• Not sure if you are actually interested, but generally speaking posting China’s achievements on this forum will get you immediately and permanently IP banned – so its understandable how people don’t have any idea about China with a state media like Australia.

      AS to your first point regarding MNC’s – China is leading India on this by a factor of probably 100:1 – Indians are just more visible in Google – thats about it. China has the worlds largest device manufacturer overtaking Samsung last year, then 4 and 5. They have the worlds largest wholesale and retail online stores (ali baba, ali express), worlds largest online clearing bank clearing, etc – in fact most of the largest apps, websites, stores etc are Chinese.

      As for their tech the worlds leading expert in Quantum Computing was for years Chinese – he eventually returned home and for the last two decades has led China to totally dominate global super computing and at least a decade ahead in quantum computing. China now has a company putting desktop quantum computers in high schools, quantum encrypted apps, quantum military comms, satellites, ground networks, quantum radar capable of detecting stealth out to 300km and some early reports of quantum sonar.

      They have the worlds only functional TOMAKAK fusion reactor.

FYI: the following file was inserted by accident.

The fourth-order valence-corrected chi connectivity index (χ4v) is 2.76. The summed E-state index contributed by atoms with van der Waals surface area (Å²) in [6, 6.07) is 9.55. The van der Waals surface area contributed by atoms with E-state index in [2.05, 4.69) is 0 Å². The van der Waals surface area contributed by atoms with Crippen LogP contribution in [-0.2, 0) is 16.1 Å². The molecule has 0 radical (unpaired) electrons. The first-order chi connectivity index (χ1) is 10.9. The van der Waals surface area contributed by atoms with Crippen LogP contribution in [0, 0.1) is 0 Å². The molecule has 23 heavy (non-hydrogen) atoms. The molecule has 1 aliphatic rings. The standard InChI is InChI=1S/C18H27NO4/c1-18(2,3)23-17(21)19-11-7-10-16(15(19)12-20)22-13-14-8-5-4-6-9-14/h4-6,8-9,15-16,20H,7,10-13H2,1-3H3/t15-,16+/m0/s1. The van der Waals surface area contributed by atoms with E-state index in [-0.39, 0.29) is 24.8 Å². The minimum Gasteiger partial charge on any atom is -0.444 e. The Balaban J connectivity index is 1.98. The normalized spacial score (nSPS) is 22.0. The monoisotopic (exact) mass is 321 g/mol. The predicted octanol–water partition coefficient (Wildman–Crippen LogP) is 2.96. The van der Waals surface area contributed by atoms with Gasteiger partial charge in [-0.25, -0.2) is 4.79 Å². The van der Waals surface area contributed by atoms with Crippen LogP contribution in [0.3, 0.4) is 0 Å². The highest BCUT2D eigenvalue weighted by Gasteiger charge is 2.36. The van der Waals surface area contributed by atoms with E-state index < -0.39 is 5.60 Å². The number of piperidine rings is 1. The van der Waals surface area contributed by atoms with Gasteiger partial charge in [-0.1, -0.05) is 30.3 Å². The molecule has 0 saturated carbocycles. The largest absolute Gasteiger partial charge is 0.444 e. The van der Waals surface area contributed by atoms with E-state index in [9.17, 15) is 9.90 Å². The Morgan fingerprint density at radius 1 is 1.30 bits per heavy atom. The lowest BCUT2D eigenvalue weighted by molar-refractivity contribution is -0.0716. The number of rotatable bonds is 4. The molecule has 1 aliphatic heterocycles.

They lead in hypersonic missiles.

      AI chip development and are the world leaders in graphene / carbon based chip research (leap frogging silicone limitations).

      They are literally miles ahead in most areas of telecommunications to the point they have already launched their first 6G satellite.

      They are leading the world in cancer therapy having developed DNA NANOBOTS for cancer treatment.

      Atomic force microscopy for visualising hydrated ions.

  2. MountainGuinMEMBER

    The Jack Ma matter may also be a factor. He sort of disappeared after criticising the financial sector, his IPO was canned and I recall there were stories he may be subject to an anticompetitive investigation.
    So while there is huge opportunities for entrepreneurs to drive the outcome the CCP is seeking, pushing and growing powerful or influential comes with risks.

    • He only disappeared according to reddit neckbeards.

      Jack MA was pushing ahead with his account holding facilities which (ali pay etc) which held transactions between processing – the amount he was holding was greater than some of the major state banks and was causing instability in the system.

      China wants to move to a digital currency (an issue in itself) and this specifically entirely negates all of Jack Ma’s ali-pay positions as users can transfer payment between each other without the need for a third party – this entirely negates vast amounts of his wealth and empire.

      Jack was at home deal with fecal bricks on this account alone.

      The real issue here is the states ability to monitor transactions through digital currencies – as much a China issue as a US / EU one threat to privacy.

  3. Reus's largeMEMBER

    Whinnie the Poo should just man up and admit that it was the CCP’s fault that the virus got out and wrecked the world